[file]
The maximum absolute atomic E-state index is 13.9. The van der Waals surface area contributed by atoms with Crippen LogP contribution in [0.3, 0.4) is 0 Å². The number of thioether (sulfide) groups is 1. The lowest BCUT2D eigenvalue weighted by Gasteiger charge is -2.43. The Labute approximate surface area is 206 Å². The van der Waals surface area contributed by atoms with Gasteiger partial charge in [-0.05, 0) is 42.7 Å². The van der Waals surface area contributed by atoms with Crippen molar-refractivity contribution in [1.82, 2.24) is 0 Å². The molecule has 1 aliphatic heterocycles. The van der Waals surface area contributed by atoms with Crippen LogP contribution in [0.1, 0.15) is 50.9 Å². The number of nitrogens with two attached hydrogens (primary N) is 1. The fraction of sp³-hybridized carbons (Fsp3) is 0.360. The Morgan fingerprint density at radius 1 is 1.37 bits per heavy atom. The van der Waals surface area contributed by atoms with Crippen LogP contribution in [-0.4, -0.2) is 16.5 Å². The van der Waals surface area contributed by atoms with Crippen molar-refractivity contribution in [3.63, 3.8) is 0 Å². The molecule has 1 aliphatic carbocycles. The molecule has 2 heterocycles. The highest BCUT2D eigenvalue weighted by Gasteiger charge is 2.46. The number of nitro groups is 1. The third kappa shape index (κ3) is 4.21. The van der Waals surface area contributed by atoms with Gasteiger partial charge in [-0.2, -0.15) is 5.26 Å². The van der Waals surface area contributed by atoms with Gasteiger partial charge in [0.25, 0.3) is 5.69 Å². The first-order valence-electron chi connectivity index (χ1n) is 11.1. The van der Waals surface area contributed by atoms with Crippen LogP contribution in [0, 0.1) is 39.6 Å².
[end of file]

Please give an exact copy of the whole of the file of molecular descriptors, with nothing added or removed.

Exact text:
The maximum absolute atomic E-state index is 13.9. The van der Waals surface area contributed by atoms with Crippen LogP contribution in [0.3, 0.4) is 0 Å². The number of thioether (sulfide) groups is 1. The lowest BCUT2D eigenvalue weighted by Gasteiger charge is -2.43. The Labute approximate surface area is 206 Å². The van der Waals surface area contributed by atoms with Gasteiger partial charge in [-0.05, 0) is 42.7 Å². The van der Waals surface area contributed by atoms with Crippen molar-refractivity contribution in [1.82, 2.24) is 0 Å². The molecule has 1 aliphatic heterocycles. The van der Waals surface area contributed by atoms with Crippen LogP contribution in [0.1, 0.15) is 50.9 Å². The number of nitrogens with two attached hydrogens (primary N) is 1. The fraction of sp³-hybridized carbons (Fsp3) is 0.360. The Morgan fingerprint density at radius 1 is 1.37 bits per heavy atom. The van der Waals surface area contributed by atoms with Crippen LogP contribution in [-0.4, -0.2) is 16.5 Å². The van der Waals surface area contributed by atoms with Crippen molar-refractivity contribution in [3.63, 3.8) is 0 Å². The molecule has 1 aliphatic carbocycles. The molecule has 2 heterocycles. The highest BCUT2D eigenvalue weighted by Gasteiger charge is 2.46. The number of nitro groups is 1. The third kappa shape index (κ3) is 4.21. The van der Waals surface area contributed by atoms with Gasteiger partial charge in [-0.2, -0.15) is 5.26 Å². The van der Waals surface area contributed by atoms with Gasteiger partial charge in [0.25, 0.3) is 5.69 Å². The first-order valence-electron chi connectivity index (χ1n) is 11.1. The van der Waals surface area contributed by atoms with Crippen LogP contribution in [0, 0.1) is 39.6 Å².